Saving Clauses Come to the Rescue of Severability Clauses
The Court of Appeal locked the door but then returned the key.
In 2017, the Court of Appeal for Ontario put an end to employers using “severability clauses” to cure contractual violations of employment standards. But in 2018, the court has approved the use of “saving clauses.”
North v. Metaswitch
In 2017, I argued North v. Metaswitch, 2017 ONCA 790, a case that dealt with a bit of contractual boilerplate known as a “severability clause.” This is a clause that says any illegal parts of a contract should be “severed” to bring the contract into compliance with the law.
Normally, a single potential violation of employment standards will render an entire termination provision void. In its absence, the employee will get “pay in lieu of reasonable notice,” a measure which pays more than minimum employment standards.
To avoid this consequence, employers have hoped that severability clauses would direct judges to “read up” any offending provisions to bring them into compliance with the bare minimum requirements rather than void the provisions entirely.
In North, the Court of Appeal decided that this use of severability clauses undermined employment standards legislation. It therefore held severability clauses to be “inoperative” when contracts violate employment standards.
In the aftermath of North, some employment lawyers suggested employers could just resort to the use of saving clauses instead.
A saving clause is a bit of language appended to the end of another clause which qualifies everything before it with something to the effect of, “…but under no circumstances will the employee get less than employment standards.”
Other employment lawyers recognized the similarity between saving clauses and severability clauses: both are a “safety blanket” designed to overcome the consequences of employment standards violations in the contract.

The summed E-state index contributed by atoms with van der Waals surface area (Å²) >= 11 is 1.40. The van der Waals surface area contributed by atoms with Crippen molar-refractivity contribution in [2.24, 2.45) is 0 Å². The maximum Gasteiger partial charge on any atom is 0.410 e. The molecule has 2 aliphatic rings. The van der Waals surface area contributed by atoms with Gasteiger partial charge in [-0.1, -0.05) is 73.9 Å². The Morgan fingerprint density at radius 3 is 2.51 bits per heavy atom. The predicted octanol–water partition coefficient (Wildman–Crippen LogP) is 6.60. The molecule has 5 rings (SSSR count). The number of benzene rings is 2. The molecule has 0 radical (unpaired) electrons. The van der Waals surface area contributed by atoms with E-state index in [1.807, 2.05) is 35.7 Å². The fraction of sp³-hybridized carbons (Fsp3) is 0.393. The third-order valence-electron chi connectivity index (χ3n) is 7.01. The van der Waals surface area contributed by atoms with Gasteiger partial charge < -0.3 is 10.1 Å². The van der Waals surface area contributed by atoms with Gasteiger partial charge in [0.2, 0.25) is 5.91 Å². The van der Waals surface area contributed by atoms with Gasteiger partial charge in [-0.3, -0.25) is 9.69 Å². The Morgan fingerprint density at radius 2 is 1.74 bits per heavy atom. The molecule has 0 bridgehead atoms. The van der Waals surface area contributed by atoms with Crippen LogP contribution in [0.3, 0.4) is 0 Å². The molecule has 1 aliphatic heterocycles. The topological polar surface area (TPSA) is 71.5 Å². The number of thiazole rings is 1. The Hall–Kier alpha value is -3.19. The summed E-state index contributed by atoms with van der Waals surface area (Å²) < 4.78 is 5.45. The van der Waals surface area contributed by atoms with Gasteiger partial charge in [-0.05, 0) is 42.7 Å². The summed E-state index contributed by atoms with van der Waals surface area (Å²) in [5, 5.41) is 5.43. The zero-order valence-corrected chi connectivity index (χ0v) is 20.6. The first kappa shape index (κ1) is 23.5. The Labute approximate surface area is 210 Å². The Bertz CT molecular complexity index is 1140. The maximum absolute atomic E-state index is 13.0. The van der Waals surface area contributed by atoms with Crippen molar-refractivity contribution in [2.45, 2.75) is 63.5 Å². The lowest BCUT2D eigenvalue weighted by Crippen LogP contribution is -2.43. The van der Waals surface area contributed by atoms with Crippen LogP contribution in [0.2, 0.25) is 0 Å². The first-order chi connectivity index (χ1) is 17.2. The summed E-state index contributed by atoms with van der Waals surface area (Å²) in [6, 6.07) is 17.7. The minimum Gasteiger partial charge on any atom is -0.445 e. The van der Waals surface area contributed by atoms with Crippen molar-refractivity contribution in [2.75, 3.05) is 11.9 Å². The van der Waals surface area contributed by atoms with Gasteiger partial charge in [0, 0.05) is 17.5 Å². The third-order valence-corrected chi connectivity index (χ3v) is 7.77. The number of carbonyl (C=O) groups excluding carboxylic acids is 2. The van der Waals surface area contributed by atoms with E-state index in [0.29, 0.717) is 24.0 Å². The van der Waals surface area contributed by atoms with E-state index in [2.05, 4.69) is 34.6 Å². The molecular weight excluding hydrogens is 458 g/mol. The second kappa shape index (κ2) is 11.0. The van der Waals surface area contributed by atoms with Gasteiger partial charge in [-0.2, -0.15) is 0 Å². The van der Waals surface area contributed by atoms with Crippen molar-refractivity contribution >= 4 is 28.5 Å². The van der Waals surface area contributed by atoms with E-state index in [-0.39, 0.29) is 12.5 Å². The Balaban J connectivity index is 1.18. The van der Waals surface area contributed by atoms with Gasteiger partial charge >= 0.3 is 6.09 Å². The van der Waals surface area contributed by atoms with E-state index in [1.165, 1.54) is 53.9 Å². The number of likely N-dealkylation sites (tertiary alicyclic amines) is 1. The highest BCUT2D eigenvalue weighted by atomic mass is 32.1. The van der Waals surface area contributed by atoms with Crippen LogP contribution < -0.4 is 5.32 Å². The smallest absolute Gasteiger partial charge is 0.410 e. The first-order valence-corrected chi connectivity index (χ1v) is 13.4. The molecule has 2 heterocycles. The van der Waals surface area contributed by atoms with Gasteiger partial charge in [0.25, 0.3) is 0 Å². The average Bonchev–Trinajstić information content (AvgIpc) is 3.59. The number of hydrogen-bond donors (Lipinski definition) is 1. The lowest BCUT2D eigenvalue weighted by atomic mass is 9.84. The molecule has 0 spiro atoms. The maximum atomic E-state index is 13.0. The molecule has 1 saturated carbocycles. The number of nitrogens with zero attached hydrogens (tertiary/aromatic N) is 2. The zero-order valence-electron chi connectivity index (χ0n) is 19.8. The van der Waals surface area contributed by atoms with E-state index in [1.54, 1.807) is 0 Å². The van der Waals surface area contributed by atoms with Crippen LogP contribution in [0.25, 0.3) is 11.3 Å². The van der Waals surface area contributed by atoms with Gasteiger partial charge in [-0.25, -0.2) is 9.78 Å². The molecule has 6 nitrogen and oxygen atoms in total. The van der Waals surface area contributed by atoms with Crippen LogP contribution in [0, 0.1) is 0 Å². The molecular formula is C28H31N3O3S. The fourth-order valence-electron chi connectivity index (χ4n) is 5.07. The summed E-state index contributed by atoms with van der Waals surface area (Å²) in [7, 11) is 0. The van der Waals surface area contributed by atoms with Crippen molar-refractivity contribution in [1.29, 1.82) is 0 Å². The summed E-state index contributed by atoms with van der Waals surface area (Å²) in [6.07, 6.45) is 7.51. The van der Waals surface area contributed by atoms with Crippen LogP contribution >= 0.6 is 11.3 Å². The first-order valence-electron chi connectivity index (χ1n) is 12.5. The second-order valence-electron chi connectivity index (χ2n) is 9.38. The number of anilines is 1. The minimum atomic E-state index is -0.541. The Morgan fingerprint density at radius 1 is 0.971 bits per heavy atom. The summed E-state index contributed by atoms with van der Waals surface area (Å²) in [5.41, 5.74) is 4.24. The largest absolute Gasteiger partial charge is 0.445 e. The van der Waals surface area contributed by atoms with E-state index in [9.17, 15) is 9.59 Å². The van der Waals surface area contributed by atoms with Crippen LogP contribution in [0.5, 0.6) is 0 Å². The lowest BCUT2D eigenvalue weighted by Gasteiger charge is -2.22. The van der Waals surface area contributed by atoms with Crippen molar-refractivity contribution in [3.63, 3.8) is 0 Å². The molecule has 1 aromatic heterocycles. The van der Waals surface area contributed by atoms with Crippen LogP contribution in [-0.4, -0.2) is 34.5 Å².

Amberber v. IBM
On June 22, 2018, the Court of Appeal released its decision in Amberber v. IBM Canada Ltd., 2018 ONCA 571.
This case dealt with what was called a “failsafe” clause (a saving clause). The clause effectively said, “If employment standards laws give you more than this contract, then you will get the employment standards.”
In the lower court, Justice Hebner recognized that the contract would pay less than required by law in certain circumstances. But Justice Hebner concluded that the failsafe clause operated in those circumstances to “ensure” that the employee would receive the minimum requirements, so “it cannot be said that the [contract] violates, or potentially violates” employment standards.
The Court of Appeal agreed with Justice Hebner. Writing for a unanimous court, Justice Gray rejected the employee’s argument that the failsafe clause was tantamount to a severability clause, distinguishing between the two as follows:
“The sentence in issue here is not analogous to a severability clause. It does not purport to sever any part of the termination provision. Rather, it ensures that any portion of the termination clause that falls short of [employment standards] must be read up so that it complies…”.
But that is the very definition of what the law calls “notional severance.”
The law recognizes two types of severance: “blue-pencil severance” and “notional severance.”
Blue-pencil severance involves removing portions of a contract, as if by drawing a line through them;
Notional severance involves reading down (or reading up) a contractual provision so as to make it legal and enforceable.
The Supreme Court of Canada and the Court of Appeal for Ontario have both previously held that notional severance is inappropriate in contracts involving parties of unequal bargaining power (such as employment contracts).
It is perhaps unfortunate that the Court of Appeal in North expressly chose to frame its reasons around broader policy considerations rather than upon “the rules regarding blue pencil and notional severance.”
Less than a year later in Amberber, Justice Gray has invoked the very definition of notional severance to describe the feature of “saving clauses” which ostensibly distinguishes them from “severability clauses.”
Lock the Door and…Return the Key
There is no meaningful difference between a severability clause and a saving clause. Both achieve the same outcome by using slightly different modes of expression: a contractual violation is read up or down to spare it from being rendered null and void for all purposes.
Saving clauses undermine the same policy considerations noted in North.
The Court of Appeal took away the severability clause but then gave employers their safety blanket right back in the form of a saving clause.